Having recently had the pleasure to participate on industry panels and later engaging in conversations with potential external partners, many discussions meander to a similar topic: Owner expectations in project management (i.e. ‘Standard of Care’ or ‘SOC’).
Considering the great relevance of this topic and with years of lessons learned, I truly believe that significant value can be derived from composing and sharing a series of articles. I hope that sharing this knowledge can benefit others in the industry.
Defining Standard of Care
A legal term, Standard of Care can be expressed as a set of expectations delivered in accordance with the best practices of the respective industry. Quite simply, an organization selling subject matter expertise is expected to provide the utmost care and delivery in accordance with their industry’s practices.
Standard of Care can consist of a formal set of practices defined in an industry’s best practices, or it can be informal and unwritten, based on an industry professional’s past experiences.
Either way, incorporating a Standard of Care and the expertise into every project is providing a value-added service essential to project success. Such expertise, as defined in the Project Management Institutes' 10 Knowledge Areas; www.pmi.org , includes the following:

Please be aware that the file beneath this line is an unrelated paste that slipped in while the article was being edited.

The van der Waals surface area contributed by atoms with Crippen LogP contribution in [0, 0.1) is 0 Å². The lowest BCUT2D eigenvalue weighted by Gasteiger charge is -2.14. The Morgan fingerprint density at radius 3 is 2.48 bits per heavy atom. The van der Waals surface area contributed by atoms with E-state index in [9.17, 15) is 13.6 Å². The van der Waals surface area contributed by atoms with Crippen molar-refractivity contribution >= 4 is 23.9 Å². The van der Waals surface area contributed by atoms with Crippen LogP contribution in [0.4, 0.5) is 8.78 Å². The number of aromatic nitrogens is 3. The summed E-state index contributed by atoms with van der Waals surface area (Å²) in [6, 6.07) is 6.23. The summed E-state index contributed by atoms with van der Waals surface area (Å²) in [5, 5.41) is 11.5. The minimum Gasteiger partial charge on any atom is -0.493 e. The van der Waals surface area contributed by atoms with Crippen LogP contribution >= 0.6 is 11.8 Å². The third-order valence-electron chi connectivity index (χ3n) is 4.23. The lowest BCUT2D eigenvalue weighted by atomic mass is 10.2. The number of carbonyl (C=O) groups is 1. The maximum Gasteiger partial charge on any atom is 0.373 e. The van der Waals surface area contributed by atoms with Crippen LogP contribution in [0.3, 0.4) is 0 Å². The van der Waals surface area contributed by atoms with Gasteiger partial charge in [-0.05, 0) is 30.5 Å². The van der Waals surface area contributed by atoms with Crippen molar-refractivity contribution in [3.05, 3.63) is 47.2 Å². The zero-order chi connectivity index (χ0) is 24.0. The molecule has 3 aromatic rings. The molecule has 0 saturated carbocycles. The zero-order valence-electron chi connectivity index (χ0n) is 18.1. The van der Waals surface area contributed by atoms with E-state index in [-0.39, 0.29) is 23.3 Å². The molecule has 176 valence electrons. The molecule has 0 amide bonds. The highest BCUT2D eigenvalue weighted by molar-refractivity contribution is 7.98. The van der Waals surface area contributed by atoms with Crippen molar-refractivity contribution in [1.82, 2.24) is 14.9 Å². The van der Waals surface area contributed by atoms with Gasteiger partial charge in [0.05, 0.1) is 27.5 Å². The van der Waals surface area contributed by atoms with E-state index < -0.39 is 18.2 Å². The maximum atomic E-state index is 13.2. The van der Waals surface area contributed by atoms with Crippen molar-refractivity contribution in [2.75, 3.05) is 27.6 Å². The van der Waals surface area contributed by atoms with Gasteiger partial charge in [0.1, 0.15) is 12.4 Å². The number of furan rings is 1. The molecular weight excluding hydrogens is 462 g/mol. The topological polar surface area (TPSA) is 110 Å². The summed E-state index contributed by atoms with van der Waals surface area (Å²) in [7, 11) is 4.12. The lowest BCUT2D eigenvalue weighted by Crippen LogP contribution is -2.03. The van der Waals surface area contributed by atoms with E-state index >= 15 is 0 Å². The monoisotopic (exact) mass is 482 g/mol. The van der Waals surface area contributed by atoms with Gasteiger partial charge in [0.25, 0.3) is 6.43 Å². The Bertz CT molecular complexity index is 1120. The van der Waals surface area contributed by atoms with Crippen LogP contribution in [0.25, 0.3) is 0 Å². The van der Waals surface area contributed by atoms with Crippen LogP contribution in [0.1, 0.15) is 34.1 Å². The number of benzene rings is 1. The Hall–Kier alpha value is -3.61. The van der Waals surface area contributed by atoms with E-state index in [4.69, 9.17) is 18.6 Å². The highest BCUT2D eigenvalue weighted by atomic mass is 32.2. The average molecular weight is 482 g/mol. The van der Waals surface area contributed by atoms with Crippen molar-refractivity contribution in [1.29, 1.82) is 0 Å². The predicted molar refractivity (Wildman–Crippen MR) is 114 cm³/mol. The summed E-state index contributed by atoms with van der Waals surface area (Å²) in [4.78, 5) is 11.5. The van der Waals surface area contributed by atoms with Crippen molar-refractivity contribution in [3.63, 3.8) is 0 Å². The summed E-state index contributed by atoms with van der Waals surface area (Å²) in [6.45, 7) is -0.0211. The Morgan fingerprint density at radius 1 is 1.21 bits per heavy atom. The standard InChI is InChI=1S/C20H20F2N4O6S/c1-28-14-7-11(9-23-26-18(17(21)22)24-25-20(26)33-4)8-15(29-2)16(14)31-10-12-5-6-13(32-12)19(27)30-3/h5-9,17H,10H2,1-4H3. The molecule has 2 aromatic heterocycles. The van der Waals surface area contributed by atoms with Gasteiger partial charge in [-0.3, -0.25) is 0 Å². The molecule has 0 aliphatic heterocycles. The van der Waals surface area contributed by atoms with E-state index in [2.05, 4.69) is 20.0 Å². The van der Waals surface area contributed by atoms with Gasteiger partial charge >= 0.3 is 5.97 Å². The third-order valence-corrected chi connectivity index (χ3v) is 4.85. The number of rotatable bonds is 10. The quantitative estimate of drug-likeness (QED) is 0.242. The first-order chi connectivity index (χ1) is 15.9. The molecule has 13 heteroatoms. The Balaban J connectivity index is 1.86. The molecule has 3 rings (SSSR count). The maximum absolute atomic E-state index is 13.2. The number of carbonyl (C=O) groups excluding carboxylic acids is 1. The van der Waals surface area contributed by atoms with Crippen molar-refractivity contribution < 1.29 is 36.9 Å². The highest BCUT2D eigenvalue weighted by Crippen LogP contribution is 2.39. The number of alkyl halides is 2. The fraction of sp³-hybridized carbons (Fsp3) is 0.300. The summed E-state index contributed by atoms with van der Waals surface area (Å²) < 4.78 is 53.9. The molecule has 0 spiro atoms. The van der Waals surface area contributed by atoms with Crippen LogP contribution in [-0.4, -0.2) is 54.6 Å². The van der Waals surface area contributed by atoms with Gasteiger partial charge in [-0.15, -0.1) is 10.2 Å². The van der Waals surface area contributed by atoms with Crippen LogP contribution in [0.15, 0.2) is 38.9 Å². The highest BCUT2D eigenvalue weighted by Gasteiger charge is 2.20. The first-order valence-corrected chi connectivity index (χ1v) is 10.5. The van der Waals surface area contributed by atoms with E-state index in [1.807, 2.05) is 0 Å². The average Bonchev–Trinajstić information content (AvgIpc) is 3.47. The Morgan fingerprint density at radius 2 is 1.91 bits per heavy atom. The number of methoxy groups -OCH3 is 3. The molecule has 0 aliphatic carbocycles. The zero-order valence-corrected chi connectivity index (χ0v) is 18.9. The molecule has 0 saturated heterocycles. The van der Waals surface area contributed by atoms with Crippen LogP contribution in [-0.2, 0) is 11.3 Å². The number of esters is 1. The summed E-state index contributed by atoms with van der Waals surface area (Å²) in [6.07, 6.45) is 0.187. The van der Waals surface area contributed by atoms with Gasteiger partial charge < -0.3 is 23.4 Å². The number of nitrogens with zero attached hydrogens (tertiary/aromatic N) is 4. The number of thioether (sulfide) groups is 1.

Standard of Care – Why is it important
The downstream effects a project has doesn’t live at the project level alone nor just at the end of the project. The continual outputs over the life cycle feeds into the organization’s overall business processes; albeit with: Accounting, Sourcing, Treasury, Financial Planning, Investor Relations, IT, Security, etc. Each of these business units are a project stakeholder as they have interests being represented. These interests, Enterprise Environmental Factors, (EEF, www.pmi.org ) are drivers into how the project is managed and the overall care that should be facilitated.
The implementation of a strong Standard of Care is essential for the following reasons:
Gap Analysis and Alignment
It is essential that external partners understand the level and types of care the Owner is seeking, even if it is not implicitly stated in the agreement. They should understand how the project dovetails into business operations with the respective EEFs. It is prudent to align those expectations against their intended plan and perform a gap analysis to achieve resolution on project deliverables.
What is the End Goal?
Ultimately, the goal is to execute a thorough, comprehensive level of care that delivers the product while demonstrating controls and metrics that align with enterprise factors. In the project planning process, the management team must be aware of those ‘hot button’ items with the Owner and incorporate these factors into their strategy and delivery, and more importantly how these factors will be managed and delivered – to what level of tolerance and care.